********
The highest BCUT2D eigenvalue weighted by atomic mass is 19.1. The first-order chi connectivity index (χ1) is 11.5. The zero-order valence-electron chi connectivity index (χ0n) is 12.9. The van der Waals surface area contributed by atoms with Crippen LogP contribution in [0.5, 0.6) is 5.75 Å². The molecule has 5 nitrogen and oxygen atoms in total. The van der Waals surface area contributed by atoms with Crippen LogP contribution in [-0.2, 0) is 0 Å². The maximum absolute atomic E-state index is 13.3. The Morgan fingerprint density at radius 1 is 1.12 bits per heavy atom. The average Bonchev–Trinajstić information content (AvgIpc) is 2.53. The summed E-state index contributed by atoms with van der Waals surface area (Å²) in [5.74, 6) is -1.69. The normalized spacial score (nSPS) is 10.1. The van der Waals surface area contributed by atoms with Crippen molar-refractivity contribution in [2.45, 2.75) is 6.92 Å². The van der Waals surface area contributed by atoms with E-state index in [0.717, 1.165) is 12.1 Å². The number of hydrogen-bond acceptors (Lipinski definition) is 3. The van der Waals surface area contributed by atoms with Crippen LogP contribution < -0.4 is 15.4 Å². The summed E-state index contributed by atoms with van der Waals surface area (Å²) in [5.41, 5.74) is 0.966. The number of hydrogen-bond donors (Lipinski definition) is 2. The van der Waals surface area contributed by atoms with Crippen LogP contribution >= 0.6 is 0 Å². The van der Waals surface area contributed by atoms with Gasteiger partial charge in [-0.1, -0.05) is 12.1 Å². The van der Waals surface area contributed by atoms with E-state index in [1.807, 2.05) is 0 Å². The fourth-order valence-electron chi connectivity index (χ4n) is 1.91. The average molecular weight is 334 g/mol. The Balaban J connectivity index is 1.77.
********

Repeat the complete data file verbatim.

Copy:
The highest BCUT2D eigenvalue weighted by atomic mass is 19.1. The first-order chi connectivity index (χ1) is 11.5. The zero-order valence-electron chi connectivity index (χ0n) is 12.9. The van der Waals surface area contributed by atoms with Crippen LogP contribution in [0.5, 0.6) is 5.75 Å². The molecule has 5 nitrogen and oxygen atoms in total. The van der Waals surface area contributed by atoms with Crippen LogP contribution in [-0.2, 0) is 0 Å². The maximum absolute atomic E-state index is 13.3. The Morgan fingerprint density at radius 1 is 1.12 bits per heavy atom. The average Bonchev–Trinajstić information content (AvgIpc) is 2.53. The summed E-state index contributed by atoms with van der Waals surface area (Å²) in [5.74, 6) is -1.69. The normalized spacial score (nSPS) is 10.1. The van der Waals surface area contributed by atoms with Crippen molar-refractivity contribution in [2.45, 2.75) is 6.92 Å². The van der Waals surface area contributed by atoms with E-state index in [0.717, 1.165) is 12.1 Å². The number of hydrogen-bond acceptors (Lipinski definition) is 3. The van der Waals surface area contributed by atoms with Crippen LogP contribution < -0.4 is 15.4 Å². The summed E-state index contributed by atoms with van der Waals surface area (Å²) in [5.41, 5.74) is 0.966. The number of hydrogen-bond donors (Lipinski definition) is 2. The van der Waals surface area contributed by atoms with Crippen LogP contribution >= 0.6 is 0 Å². The van der Waals surface area contributed by atoms with Gasteiger partial charge in [-0.1, -0.05) is 12.1 Å². The van der Waals surface area contributed by atoms with E-state index in [1.807, 2.05) is 0 Å². The fourth-order valence-electron chi connectivity index (χ4n) is 1.91. The average molecular weight is 334 g/mol. The Balaban J connectivity index is 1.77.